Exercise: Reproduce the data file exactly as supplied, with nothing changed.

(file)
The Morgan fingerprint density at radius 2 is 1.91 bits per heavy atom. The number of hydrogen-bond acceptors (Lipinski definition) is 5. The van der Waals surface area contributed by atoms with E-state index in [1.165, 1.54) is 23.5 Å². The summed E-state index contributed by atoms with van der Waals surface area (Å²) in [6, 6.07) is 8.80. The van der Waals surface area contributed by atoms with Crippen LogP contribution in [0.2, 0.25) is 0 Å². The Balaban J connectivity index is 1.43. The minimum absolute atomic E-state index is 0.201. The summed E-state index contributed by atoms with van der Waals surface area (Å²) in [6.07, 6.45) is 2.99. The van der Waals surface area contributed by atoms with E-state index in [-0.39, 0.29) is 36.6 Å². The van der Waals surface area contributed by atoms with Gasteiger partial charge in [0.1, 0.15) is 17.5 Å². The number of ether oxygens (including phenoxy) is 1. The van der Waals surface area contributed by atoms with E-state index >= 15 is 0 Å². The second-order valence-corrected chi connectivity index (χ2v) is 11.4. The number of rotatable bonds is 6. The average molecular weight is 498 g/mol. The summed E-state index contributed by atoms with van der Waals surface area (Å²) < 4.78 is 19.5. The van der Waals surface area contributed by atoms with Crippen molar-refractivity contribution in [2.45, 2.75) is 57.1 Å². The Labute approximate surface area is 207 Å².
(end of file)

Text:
The Morgan fingerprint density at radius 2 is 1.91 bits per heavy atom. The number of hydrogen-bond acceptors (Lipinski definition) is 5. The van der Waals surface area contributed by atoms with E-state index in [1.165, 1.54) is 23.5 Å². The summed E-state index contributed by atoms with van der Waals surface area (Å²) in [6, 6.07) is 8.80. The van der Waals surface area contributed by atoms with Crippen LogP contribution in [0.2, 0.25) is 0 Å². The Balaban J connectivity index is 1.43. The minimum absolute atomic E-state index is 0.201. The summed E-state index contributed by atoms with van der Waals surface area (Å²) in [6.07, 6.45) is 2.99. The van der Waals surface area contributed by atoms with E-state index in [-0.39, 0.29) is 36.6 Å². The van der Waals surface area contributed by atoms with Gasteiger partial charge in [0.1, 0.15) is 17.5 Å². The number of ether oxygens (including phenoxy) is 1. The van der Waals surface area contributed by atoms with E-state index >= 15 is 0 Å². The second-order valence-corrected chi connectivity index (χ2v) is 11.4. The number of rotatable bonds is 6. The average molecular weight is 498 g/mol. The summed E-state index contributed by atoms with van der Waals surface area (Å²) < 4.78 is 19.5. The van der Waals surface area contributed by atoms with Crippen molar-refractivity contribution in [2.45, 2.75) is 57.1 Å². The Labute approximate surface area is 207 Å².